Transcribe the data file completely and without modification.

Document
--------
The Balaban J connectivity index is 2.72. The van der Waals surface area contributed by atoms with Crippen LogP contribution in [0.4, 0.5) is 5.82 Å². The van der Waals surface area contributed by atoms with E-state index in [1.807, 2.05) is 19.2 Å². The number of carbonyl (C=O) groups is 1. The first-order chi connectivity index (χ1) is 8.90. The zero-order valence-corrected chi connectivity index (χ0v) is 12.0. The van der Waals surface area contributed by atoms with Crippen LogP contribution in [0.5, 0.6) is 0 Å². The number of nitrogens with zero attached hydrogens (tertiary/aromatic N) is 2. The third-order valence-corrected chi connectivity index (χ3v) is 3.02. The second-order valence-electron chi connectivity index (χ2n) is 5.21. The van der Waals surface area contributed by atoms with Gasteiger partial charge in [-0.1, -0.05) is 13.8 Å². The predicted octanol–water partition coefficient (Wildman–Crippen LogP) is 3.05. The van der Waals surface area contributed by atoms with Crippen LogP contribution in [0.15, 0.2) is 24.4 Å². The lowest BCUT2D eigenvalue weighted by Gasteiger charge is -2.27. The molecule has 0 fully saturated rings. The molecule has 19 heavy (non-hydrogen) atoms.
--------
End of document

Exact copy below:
The Balaban J connectivity index is 2.72. The van der Waals surface area contributed by atoms with Crippen LogP contribution in [0.4, 0.5) is 5.82 Å². The van der Waals surface area contributed by atoms with E-state index in [1.807, 2.05) is 19.2 Å². The number of carbonyl (C=O) groups is 1. The first-order chi connectivity index (χ1) is 8.90. The zero-order valence-corrected chi connectivity index (χ0v) is 12.0. The van der Waals surface area contributed by atoms with Crippen LogP contribution in [0.5, 0.6) is 0 Å². The number of nitrogens with zero attached hydrogens (tertiary/aromatic N) is 2. The third-order valence-corrected chi connectivity index (χ3v) is 3.02. The second-order valence-electron chi connectivity index (χ2n) is 5.21. The van der Waals surface area contributed by atoms with Gasteiger partial charge in [-0.1, -0.05) is 13.8 Å². The predicted octanol–water partition coefficient (Wildman–Crippen LogP) is 3.05. The van der Waals surface area contributed by atoms with Crippen LogP contribution in [0.15, 0.2) is 24.4 Å². The lowest BCUT2D eigenvalue weighted by Gasteiger charge is -2.27. The molecule has 0 fully saturated rings. The molecule has 19 heavy (non-hydrogen) atoms.